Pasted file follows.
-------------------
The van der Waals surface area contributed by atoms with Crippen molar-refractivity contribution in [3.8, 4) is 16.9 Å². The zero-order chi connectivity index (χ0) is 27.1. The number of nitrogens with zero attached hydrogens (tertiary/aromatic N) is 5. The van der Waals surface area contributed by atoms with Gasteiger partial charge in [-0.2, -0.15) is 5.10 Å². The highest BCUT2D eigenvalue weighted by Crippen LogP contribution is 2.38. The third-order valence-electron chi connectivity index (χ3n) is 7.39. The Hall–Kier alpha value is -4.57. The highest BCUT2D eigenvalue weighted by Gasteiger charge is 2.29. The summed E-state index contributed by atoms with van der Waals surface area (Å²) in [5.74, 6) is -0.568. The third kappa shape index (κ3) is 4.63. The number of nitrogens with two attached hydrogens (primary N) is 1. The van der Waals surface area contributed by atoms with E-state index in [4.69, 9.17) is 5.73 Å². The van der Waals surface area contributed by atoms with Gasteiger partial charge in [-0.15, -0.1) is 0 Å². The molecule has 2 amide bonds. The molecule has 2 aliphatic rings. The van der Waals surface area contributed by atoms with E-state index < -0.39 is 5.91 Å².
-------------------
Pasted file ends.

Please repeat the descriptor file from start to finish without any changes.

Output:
The van der Waals surface area contributed by atoms with Crippen molar-refractivity contribution in [3.8, 4) is 16.9 Å². The zero-order chi connectivity index (χ0) is 27.1. The number of nitrogens with zero attached hydrogens (tertiary/aromatic N) is 5. The van der Waals surface area contributed by atoms with Gasteiger partial charge in [-0.2, -0.15) is 5.10 Å². The highest BCUT2D eigenvalue weighted by Crippen LogP contribution is 2.38. The third-order valence-electron chi connectivity index (χ3n) is 7.39. The Hall–Kier alpha value is -4.57. The highest BCUT2D eigenvalue weighted by Gasteiger charge is 2.29. The summed E-state index contributed by atoms with van der Waals surface area (Å²) in [5.74, 6) is -0.568. The third kappa shape index (κ3) is 4.63. The number of nitrogens with two attached hydrogens (primary N) is 1. The van der Waals surface area contributed by atoms with E-state index in [4.69, 9.17) is 5.73 Å². The van der Waals surface area contributed by atoms with Gasteiger partial charge in [-0.15, -0.1) is 0 Å². The molecule has 2 amide bonds. The molecule has 2 aliphatic rings. The van der Waals surface area contributed by atoms with E-state index < -0.39 is 5.91 Å².